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Problems on hold

ICC Note

In Egypt , Muslims are illegally seizing lands belonging to Christians and constructing mosques on the usurped lands.

By Youssef Sidhom

October 16, 2007 Egypt (Watani)-A malicious ploy that has become all-too-familiar in case of usurping land in Egypt is for the usurper to claim that the land would be used to establish a mosque or an Islamic school. This despite the fact that al-Azhar issued several fatwas stipulating that buildings for religious purposes are not to be erected on usurped land, and that prayers on the same are unacceptable. On the ground, the ploy is unfailing; it intimidates the authorities and practically ties their hands if they dare consider returning the land to their rightful owners.

The memory of the dispute over a piece of land owned by a church and seized by a neighbouring mosque is still fresh in mind. The land in question lay in the area between the church and the mosque. With the courteous consent of the Church, the mosque officials would spread a marquee across the land to shelter Friday worshippers who could not be accommodated inside the mosque. A few years later, the Church officials were horrified to find the land being suddenly prepared to house a direct extension of the mosque building. Disputes erupted and, despite the Church’s unequivocal right to the land, the local and security authorities—mind you, not the judicial—intervened and pressured the Church into selling its land to the mosque.

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Since it pays so well to violate the law, it comes as no surprise that the incident—or rather the catastrophe—should recur. Last week Watani wrote on the latest details in the case of Ezbet Hanna Ayoub (Hanna Ayoub’s hamlet) in Mallawi, Minya, Upper Egypt . The tiny hamlet is inhabited by 29 Christian families who know of no other home; a family in rural Egypt is an extended family, with no less than some 20 members. Their parents and grandparents had always lived there adjacent to what had once been a swamp in the property of the large landowner family of Hanna Ayoub. Being among the poorest of the peasants, the landowners promised them they could live on, build homes and rear livestock on that spot once they managed to fill the swamp. So the land they today live on was never ‘land’ in the first place; these people had salvaged it from the swamp.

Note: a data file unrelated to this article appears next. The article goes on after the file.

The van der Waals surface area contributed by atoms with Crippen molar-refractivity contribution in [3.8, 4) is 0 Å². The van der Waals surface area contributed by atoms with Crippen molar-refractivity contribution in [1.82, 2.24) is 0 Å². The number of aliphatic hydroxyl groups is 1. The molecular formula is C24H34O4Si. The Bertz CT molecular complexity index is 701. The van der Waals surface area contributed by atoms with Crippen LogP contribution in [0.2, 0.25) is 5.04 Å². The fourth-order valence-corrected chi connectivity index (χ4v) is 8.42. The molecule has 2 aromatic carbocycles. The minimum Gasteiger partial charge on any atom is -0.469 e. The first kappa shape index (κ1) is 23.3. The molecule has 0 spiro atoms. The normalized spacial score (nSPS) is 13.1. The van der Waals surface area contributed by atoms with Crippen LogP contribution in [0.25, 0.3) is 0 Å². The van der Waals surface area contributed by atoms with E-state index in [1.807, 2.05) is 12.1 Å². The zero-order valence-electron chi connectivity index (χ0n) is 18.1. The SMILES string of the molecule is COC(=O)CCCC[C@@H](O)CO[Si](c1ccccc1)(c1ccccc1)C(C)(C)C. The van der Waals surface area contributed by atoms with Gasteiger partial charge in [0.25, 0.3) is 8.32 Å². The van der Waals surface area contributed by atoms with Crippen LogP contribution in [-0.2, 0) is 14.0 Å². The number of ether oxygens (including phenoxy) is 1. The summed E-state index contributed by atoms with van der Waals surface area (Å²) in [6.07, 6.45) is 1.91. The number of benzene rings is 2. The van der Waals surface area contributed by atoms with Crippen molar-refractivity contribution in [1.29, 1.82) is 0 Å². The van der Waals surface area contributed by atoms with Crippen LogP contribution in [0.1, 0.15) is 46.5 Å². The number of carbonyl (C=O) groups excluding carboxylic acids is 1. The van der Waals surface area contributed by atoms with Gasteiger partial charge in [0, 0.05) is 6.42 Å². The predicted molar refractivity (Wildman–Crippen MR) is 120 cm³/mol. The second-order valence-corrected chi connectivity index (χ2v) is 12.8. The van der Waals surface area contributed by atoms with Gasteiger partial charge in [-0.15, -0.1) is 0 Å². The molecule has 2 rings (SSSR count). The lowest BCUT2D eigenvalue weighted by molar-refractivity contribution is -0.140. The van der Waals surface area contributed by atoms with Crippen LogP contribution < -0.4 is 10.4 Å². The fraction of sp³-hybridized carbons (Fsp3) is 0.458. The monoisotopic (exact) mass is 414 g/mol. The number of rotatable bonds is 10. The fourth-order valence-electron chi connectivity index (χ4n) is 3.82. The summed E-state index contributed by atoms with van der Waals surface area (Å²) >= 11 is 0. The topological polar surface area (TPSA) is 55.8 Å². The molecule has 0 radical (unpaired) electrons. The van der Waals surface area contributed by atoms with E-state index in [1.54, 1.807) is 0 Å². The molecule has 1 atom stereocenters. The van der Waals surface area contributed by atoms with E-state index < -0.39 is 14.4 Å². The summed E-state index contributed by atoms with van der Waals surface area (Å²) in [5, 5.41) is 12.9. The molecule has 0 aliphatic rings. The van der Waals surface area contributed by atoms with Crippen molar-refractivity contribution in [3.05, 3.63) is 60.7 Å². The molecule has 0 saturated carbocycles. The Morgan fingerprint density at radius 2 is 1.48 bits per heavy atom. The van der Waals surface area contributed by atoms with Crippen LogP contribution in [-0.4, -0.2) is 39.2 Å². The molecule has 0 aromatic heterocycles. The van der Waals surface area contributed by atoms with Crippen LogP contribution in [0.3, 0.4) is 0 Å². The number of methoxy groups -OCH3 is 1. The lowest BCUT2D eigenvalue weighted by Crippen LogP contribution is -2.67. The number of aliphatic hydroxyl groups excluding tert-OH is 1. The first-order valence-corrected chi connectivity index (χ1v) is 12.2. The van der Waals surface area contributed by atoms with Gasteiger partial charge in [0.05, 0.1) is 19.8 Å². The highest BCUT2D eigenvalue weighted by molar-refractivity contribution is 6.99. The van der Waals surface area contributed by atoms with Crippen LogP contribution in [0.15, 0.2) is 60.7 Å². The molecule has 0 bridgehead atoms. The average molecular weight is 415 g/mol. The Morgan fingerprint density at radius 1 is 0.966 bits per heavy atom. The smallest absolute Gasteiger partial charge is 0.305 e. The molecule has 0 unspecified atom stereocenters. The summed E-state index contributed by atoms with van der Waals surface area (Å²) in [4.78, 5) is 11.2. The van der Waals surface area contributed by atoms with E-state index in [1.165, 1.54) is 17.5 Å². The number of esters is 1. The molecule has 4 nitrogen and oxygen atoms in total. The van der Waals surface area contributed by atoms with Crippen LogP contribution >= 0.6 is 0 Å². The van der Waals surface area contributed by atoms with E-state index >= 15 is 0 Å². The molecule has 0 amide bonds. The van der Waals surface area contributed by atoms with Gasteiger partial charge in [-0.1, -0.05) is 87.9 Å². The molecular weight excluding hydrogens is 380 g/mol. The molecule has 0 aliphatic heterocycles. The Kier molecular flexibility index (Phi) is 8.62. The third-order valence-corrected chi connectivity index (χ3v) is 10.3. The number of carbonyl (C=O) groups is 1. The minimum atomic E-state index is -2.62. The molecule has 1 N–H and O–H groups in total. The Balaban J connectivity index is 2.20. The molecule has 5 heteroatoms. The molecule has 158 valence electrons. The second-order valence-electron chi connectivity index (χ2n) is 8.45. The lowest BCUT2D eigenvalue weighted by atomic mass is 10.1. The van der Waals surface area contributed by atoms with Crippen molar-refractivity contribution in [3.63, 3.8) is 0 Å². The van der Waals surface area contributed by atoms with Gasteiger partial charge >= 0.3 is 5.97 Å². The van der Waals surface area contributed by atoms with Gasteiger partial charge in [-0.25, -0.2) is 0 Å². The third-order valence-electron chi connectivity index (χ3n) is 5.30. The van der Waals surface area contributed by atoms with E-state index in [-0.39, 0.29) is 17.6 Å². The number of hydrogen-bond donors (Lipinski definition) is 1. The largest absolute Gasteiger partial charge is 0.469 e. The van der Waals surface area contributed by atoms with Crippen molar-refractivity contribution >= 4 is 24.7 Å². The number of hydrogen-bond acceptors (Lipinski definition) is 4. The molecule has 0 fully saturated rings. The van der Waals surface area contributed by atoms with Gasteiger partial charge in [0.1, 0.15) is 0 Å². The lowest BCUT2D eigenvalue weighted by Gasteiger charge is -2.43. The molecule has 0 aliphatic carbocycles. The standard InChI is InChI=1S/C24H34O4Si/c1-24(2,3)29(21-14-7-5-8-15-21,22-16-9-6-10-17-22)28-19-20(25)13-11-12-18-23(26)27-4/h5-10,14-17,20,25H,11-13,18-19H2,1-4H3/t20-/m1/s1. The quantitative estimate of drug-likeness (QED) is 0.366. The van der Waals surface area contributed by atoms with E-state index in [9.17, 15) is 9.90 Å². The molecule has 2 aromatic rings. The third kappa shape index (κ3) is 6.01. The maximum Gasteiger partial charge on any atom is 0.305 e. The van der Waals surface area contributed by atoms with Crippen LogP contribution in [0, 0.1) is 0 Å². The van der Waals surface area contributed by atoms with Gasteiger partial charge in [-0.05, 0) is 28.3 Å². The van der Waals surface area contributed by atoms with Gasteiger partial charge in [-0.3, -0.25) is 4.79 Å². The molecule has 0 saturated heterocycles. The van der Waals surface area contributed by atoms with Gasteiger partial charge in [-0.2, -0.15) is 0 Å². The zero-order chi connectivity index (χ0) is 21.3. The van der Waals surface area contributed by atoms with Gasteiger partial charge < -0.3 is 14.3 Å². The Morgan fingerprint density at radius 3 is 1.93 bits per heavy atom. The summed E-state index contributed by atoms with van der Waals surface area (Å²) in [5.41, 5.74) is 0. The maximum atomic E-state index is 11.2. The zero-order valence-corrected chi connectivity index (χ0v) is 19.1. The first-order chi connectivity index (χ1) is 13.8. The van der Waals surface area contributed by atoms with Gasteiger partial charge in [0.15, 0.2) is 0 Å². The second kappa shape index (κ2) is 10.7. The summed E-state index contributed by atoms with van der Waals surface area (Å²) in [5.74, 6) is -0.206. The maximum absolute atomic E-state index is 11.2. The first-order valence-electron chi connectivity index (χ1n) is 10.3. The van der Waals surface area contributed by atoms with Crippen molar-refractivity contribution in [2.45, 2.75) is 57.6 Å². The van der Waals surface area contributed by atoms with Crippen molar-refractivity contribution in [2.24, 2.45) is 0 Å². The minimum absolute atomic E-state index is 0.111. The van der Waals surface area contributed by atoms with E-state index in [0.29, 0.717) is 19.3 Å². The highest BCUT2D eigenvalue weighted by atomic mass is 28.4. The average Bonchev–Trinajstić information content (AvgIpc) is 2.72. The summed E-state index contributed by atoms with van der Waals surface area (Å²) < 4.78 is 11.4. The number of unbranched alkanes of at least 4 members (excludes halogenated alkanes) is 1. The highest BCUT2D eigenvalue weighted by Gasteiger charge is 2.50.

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The Land Reclamation Authority procrastinated on the issue until last year, when it sold the 20 qirats to one Taher Abdel-Hafez Stouhi, a land owner, resident of the nearby village of al-Birka and head of the Islamic Society there, to build an Islamic Azhari institute. No-one could figure out the logic behind building an Islamic school in a predominantly Coptic village, and worse, it was to be built on land usurped from the Copts. The peasants’ houses were bulldozed but, even then, they refused to give up their land, stayed on and tried to rebuild their homes. The case of the disputed land is now in court.

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I present this disgraceful disaster—I do not term it a case—to human rights activists, and call upon them to move swiftly before 29 families are rendered homeless by a governor in sheep’s clothing.

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